Putin Talks to Bush for an Hour About Terrorism, Meets Security Chiefs

President Vladimir Putin, still formulating Russia's stance on America's anti-terrorism campaign, spoke for an hour with President Bush and huddled with his defense and security chiefs in a marathon meeting Saturday.

Putin, a deliberate leader who likes to weigh out all his options, announced no policy decisions after the flurry of consultations.

Defense Minister Sergei Ivanov said after the all-day meeting with Putin that the security officials had reported measures taken to protect Russian security and prepare for U.S. retaliatory measures. He gave no other details.

In Washington, the White House depicted the Putin-Bush conversation as one in a series to discuss a united front against terrorism. "The president appreciates President Putin's engagement and support in the fight against terrorism," White House spokeswoman Jeanie Mamo said.

The Kremlin press service said only that the two discussed "the situation developing in the world" and their meeting in Shanghai next month.

"We have always been initiators of the effort to unite the forces of the international community in the battle with terror. If we want to win there is no other way," Putin said in comments shown on Russian television. "We must unite forces of all civilized society."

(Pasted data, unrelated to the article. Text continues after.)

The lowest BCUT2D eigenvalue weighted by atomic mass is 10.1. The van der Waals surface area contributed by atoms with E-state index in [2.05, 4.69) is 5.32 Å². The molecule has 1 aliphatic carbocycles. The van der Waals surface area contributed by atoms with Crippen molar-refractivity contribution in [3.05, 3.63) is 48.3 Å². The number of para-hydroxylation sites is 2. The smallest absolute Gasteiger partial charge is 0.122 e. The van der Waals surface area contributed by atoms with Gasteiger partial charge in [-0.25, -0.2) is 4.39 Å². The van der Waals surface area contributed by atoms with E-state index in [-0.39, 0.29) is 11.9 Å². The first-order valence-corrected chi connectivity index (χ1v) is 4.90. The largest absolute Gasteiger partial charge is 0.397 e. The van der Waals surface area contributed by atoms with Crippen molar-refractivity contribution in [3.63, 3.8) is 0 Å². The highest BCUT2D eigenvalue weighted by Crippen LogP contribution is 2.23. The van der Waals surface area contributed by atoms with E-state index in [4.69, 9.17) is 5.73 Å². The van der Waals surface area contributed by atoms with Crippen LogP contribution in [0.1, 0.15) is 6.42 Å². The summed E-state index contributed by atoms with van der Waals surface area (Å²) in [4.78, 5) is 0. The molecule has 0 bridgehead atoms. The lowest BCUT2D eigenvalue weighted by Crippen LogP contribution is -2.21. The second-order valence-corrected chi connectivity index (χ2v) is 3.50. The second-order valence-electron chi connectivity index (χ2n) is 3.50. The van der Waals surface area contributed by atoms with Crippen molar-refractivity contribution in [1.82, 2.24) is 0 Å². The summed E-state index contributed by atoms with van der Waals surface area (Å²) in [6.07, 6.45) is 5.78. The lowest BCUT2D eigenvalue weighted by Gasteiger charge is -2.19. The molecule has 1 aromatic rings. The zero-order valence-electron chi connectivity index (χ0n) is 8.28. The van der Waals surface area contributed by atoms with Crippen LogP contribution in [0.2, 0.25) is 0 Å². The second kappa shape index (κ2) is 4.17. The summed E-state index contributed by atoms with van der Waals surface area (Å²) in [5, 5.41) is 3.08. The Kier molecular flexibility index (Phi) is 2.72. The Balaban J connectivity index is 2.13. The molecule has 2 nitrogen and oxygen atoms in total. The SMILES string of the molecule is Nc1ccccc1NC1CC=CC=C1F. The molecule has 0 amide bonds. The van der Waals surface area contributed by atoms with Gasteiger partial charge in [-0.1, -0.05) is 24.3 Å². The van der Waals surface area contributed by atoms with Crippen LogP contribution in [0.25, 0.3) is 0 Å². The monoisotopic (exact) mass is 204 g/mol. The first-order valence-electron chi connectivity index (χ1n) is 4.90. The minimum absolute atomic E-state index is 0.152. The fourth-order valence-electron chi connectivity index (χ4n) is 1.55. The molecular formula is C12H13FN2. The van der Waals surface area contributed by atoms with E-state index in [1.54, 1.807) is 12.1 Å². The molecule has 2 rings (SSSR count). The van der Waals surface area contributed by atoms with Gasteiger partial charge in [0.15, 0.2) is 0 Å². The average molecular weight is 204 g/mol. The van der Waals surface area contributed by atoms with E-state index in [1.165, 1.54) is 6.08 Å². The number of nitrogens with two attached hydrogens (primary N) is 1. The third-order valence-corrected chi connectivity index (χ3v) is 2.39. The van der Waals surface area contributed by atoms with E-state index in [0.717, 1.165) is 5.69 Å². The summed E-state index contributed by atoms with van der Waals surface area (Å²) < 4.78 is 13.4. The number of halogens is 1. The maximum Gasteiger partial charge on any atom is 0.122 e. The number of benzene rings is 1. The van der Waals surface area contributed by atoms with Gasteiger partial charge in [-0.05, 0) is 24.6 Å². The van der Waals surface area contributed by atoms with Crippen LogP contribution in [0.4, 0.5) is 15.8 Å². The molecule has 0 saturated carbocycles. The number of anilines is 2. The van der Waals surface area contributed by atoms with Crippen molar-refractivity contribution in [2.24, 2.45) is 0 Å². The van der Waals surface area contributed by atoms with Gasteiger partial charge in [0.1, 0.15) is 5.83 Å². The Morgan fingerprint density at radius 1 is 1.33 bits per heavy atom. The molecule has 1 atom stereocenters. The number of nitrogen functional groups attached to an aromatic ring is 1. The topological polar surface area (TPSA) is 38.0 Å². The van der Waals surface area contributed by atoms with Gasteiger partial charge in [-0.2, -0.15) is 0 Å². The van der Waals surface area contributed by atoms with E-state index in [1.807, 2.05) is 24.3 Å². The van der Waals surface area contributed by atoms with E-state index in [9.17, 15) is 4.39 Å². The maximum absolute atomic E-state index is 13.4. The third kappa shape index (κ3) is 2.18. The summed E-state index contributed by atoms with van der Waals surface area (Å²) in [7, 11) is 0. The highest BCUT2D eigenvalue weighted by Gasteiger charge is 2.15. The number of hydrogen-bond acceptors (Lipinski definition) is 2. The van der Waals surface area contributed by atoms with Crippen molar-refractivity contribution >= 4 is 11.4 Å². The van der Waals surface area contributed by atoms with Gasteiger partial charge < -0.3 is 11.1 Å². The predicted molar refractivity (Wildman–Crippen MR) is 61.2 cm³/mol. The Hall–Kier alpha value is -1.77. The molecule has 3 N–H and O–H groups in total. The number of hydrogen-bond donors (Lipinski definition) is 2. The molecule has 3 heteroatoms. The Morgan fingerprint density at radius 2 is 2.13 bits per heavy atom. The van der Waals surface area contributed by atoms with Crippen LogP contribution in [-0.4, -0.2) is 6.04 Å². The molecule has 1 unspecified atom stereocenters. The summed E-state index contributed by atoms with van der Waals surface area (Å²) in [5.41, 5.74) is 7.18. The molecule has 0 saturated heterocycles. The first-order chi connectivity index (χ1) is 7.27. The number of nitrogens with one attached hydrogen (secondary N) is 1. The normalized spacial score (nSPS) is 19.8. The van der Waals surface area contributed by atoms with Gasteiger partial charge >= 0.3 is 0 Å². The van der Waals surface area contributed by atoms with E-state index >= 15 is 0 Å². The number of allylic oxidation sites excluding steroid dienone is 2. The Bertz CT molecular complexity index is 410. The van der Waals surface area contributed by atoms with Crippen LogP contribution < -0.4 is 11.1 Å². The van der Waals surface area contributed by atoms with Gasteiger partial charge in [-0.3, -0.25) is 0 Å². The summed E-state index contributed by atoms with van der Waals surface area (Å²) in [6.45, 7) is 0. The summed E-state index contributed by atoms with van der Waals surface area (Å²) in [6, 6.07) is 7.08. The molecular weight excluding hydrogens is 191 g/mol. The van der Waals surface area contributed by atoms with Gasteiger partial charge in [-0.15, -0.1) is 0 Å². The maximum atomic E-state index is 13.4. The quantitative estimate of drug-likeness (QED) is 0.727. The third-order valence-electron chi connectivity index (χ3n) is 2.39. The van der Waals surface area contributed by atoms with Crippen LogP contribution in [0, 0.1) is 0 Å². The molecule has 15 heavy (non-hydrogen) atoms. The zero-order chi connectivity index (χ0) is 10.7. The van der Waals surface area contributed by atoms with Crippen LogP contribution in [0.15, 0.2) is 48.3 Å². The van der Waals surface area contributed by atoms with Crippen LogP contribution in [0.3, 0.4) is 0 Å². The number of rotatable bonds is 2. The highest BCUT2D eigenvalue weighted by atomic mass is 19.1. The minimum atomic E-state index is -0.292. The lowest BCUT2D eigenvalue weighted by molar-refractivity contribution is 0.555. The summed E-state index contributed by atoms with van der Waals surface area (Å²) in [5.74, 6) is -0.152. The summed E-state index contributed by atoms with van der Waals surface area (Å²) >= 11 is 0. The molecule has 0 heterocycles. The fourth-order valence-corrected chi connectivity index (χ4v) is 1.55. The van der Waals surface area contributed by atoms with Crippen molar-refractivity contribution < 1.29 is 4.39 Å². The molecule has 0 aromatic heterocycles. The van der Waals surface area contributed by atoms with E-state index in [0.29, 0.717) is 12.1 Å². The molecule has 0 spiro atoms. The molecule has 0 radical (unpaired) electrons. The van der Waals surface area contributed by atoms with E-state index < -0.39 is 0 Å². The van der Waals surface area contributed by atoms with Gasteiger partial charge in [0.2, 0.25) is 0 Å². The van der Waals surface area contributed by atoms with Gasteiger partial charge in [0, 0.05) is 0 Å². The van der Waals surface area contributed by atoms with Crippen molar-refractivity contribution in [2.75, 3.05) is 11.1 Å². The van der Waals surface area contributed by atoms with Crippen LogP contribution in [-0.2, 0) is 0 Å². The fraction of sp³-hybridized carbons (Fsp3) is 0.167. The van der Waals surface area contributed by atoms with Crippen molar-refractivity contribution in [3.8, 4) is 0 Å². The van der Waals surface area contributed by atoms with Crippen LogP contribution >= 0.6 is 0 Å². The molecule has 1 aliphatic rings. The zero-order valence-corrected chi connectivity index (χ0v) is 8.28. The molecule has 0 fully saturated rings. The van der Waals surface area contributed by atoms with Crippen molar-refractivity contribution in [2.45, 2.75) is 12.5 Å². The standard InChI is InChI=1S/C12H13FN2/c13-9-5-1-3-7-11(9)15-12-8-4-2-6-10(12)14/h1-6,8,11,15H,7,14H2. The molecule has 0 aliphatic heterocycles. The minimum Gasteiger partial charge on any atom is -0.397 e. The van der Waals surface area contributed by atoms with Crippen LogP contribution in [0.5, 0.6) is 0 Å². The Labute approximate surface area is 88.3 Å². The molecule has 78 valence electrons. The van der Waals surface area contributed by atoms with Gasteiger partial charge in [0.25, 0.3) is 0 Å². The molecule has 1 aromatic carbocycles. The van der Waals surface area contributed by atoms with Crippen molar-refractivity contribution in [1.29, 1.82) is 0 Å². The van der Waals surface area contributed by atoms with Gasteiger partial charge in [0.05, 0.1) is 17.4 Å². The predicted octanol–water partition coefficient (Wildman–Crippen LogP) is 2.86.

Putin met in the Black Sea resort of Sochi with Russia's defense minister, interior minister, Security Council chief, the head of Russia's key intelligence and security agencies and other officials.

"I count very much on your recommendations," he said, and promised to meet with parliamentary leaders to discuss Russia's strategy.

Putin has said that Russia is ready to cooperate with the United States "in the widest sense." But he has indicated Russia would not offer troops for any U.S. military action and would not welcome any unilateral decisions by the United States.

Russian officials have also bristled at the prospect of U.S. military presence in former Soviet republics of Central Asia that neighbor Afghanistan, which faces a U.S. attack because the Taliban leadership refuses, among other things, to hand over suspected terrorist mastermind Osama bin Laden and his lieutenants.

Russia fears that U.S. strikes on Afghanistan from Central Asia could unleash a new round of terrorist attacks in Russia itself and weaken Russian influence in the oil-rich region.

The chief of Russia's Armed Forces General Staff, Anatoly Kvashnin, was in Tajikistan, which neighbors Afghanistan, on Saturday. He met with representatives of the Afghan opposition force fighting the Taliban, Ivanov said.

Ivanov also said recent assaults on Russian positions in breakaway Chechnya were connected to the attacks on the United States.

"We believe these are links in the same chain," he said in remarks shown on Russian television.

Russia insists that it is fighting international terrorists in Chechnya, though the United States and other Western governments have criticized Moscow's military campaign.